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*Henry Blackwell was born on this date in 1825. He was a white-American abolitionist and advocate for women's rights and social and economic reform.
Henry Blackwell was born in Bristol, Gloucestershire, England, the seventh of nine children of Samuel Blackwell and Hannah Lane Blackwell. In 1832, the family, including eight children and their father's sister Mary, emigrated to the United States. The family settled first in New York, where Blackwell's father established a sugar refinery, the ninth child was born, and then just outside New York in Jersey City.
Blackwell's father, a sugar refiner whose livelihood conflicted with his abolitionist principles, experimented with making beet sugar as an alternative to slave-grown cane sugar. His father took an interest in the nascent abolition movement. William Lloyd Garrison and other movement leaders visited the family's home. After a fire destroyed the refinery and the Panic of 1837 destroyed the remaining resources, the family moved to Cincinnati in 1838, where Blackwell's father died, leaving the family destitute. Blackwell's mother, aunt, and three elder sisters opened a school in their home, while thirteen-year-old Henry and his brother Sam took clerking jobs.
In 1840 Blackwell was sent to Kemper College in St. Louis with the intent that he should become a lawyer. But financial difficulties forced him to return home and resume clerking. Around 1845, he became a partner in a flour mill business, managing three mills' operations. Within a year, he had made enough profit to purchase a small brick house in Cincinnati's Walnut Hills section. Seeking a business where he might achieve financial independence, Blackwell next tried sugar refining. When that failed, a visiting English cousin persuaded him to accept a loan with which he and brother Sam purchased half interest in a Cincinnati wholesale hardware business.
In 1850, Blackwell became the traveling partner, making semi-annual two-month-long horseback journeys through Ohio, Indiana, and Illinois, selling hardware. Blackwell wrote poetry in his spare time and always carried several books to make every spare moment "useful" and "self-improving." He was a founding member of the Literary Club of Cincinnati. Through this club, Blackwell formed lasting friendships with men who played prominent roles in the history of Ohio and the nation. In Cincinnati, he met fellow activist Lucy Stone in 1850. Blackwell continued to follow Stone's work, eventually inviting her to be a speaker for a suffragist tour in 1853. Blackwell proposed to her numerous times, and she finally agreed on the conditions that they would be equal in the relationship, and she could keep her maiden name. The couple married in May 1855 in West Brookfield, Massachusetts.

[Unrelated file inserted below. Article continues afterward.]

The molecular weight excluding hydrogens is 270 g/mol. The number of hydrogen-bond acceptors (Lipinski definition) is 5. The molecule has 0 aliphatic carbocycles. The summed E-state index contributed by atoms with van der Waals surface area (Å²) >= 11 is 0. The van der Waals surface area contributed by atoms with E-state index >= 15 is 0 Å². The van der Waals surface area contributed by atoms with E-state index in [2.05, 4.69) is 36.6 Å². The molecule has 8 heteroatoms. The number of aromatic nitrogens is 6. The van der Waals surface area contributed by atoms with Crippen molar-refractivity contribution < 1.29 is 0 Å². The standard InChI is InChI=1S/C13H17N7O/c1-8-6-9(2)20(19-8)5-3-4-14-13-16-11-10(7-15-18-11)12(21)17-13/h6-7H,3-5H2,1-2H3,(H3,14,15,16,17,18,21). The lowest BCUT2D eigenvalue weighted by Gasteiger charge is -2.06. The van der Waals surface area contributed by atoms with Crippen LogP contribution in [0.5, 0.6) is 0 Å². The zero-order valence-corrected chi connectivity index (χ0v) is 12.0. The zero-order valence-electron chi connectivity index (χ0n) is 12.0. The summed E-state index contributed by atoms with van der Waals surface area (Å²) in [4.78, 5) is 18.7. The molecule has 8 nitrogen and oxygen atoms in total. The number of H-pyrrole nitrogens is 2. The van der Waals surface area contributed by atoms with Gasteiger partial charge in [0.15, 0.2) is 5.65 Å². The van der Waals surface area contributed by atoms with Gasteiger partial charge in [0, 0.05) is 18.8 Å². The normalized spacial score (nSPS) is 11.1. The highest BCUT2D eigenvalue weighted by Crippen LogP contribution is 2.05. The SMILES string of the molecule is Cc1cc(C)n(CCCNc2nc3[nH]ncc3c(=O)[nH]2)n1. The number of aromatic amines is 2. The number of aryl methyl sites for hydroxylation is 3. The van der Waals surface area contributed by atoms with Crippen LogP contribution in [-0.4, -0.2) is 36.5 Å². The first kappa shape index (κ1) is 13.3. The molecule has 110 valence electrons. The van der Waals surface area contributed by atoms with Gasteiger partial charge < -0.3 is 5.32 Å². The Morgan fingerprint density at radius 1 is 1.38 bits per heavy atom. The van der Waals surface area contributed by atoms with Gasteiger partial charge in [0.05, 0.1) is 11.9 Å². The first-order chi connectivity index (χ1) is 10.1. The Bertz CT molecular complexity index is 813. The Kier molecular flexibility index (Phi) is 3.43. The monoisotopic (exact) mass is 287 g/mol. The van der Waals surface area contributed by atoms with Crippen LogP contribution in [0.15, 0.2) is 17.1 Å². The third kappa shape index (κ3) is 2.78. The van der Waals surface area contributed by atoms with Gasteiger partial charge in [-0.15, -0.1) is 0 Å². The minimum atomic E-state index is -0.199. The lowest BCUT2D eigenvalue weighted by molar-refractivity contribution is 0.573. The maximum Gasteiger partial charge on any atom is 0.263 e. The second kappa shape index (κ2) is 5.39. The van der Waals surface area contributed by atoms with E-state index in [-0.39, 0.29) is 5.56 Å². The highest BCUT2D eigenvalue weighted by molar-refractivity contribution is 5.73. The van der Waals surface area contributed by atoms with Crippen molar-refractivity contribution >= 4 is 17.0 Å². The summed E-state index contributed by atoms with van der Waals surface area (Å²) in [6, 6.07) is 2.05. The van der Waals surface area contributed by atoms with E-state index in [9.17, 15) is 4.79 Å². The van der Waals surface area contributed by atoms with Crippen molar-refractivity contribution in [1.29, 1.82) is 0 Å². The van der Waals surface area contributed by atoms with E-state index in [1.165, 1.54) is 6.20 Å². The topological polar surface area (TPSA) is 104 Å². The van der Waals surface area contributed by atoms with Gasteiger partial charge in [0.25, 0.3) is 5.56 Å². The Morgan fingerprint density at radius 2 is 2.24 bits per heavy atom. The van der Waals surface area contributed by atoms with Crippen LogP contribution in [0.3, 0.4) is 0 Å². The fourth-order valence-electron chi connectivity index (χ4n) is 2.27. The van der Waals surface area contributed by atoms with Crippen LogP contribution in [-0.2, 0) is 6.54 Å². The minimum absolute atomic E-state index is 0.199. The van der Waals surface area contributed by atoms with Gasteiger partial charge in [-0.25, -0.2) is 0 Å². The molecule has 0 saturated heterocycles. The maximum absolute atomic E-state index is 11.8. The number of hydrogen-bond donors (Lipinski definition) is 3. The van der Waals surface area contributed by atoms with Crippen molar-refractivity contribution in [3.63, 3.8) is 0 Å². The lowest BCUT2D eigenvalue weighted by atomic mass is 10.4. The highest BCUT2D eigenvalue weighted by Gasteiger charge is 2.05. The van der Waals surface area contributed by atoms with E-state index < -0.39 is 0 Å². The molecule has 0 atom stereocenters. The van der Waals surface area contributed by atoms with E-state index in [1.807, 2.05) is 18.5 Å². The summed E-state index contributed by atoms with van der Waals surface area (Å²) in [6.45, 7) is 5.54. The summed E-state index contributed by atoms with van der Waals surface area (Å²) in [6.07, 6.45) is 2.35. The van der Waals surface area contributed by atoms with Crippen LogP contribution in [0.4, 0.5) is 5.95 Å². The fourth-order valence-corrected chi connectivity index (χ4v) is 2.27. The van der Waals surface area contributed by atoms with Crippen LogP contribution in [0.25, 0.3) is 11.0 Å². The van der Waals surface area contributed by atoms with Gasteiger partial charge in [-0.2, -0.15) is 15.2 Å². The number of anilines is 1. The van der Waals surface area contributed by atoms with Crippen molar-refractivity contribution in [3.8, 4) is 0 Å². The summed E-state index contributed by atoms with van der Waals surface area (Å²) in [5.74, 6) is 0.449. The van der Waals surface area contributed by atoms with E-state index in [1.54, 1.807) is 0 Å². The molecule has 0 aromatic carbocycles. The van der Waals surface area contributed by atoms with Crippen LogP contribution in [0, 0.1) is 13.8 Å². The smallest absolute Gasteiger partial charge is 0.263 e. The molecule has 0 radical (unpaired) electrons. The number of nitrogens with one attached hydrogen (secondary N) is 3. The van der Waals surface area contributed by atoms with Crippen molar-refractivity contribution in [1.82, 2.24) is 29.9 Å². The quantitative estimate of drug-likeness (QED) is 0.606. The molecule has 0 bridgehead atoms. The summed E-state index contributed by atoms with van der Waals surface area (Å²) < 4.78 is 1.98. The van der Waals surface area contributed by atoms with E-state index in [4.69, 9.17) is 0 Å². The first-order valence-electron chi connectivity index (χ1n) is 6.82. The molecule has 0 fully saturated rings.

They bought a house in Orange, New Jersey, where Blackwell worked as a publisher. In 1857 Stone gave birth to their daughter, Alice Stone Blackwell. In 1866, the National Woman's Rights Convention voted itself into the American Equal Rights Association (AERA) to work for universal suffrage – the vote for both blacks and women. Blackwell served as secretary of this organization during its three-year existence. In the winter of 1866–67, Blackwell and his wife lectured on universal suffrage and formed local Equal Rights Leagues in New York and New Jersey. They also traveled to Washington, D.C., to lobby Charles Sumner against including the word "male" in the proposed Fourteenth Amendment, which would penalize states for denying black suffrage but not woman suffrage.
Unsuccessful in persuading Northern politicians to use this opportunity to extend the franchise to women, Blackwell published an open letter to Southern legislators titled "What the South Can Do." In November 1868, he and his wife helped found a New England Woman Suffrage Association, and in December, they helped organize state societies in Rhode Island and New Hampshire. Believing their best chance for winning an amendment to a state constitution lay in Massachusetts, Blackwell spearheaded a movement to form Liberty Leagues across the state – local organizations of male suffragists who pledged to vote only for pro-woman suffrage candidates to the legislature.
After the passage of the Fourteenth Amendment, Congressional Republicans began drafting a Fifteenth Amendment to explicitly prohibit states from denying the vote to black men. Again, Blackwell and Stone traveled to Washington to lobby for the inclusion of women's suffrage, and their efforts failed. When Stone died in 1893, Blackwell continued to edit the journal with their daughter, Alice Stone Blackwell. While the women's movement occupied much of Blackwell's life, he was also involved in other causes. For example, Blackwell publicly opposed the deportation of political refugees, the Armenian massacres of 1895, and the Russian pogroms. Blackwell drafted its constitution and was elected recording secretary. Henry Blackwell died on September 7, 1909.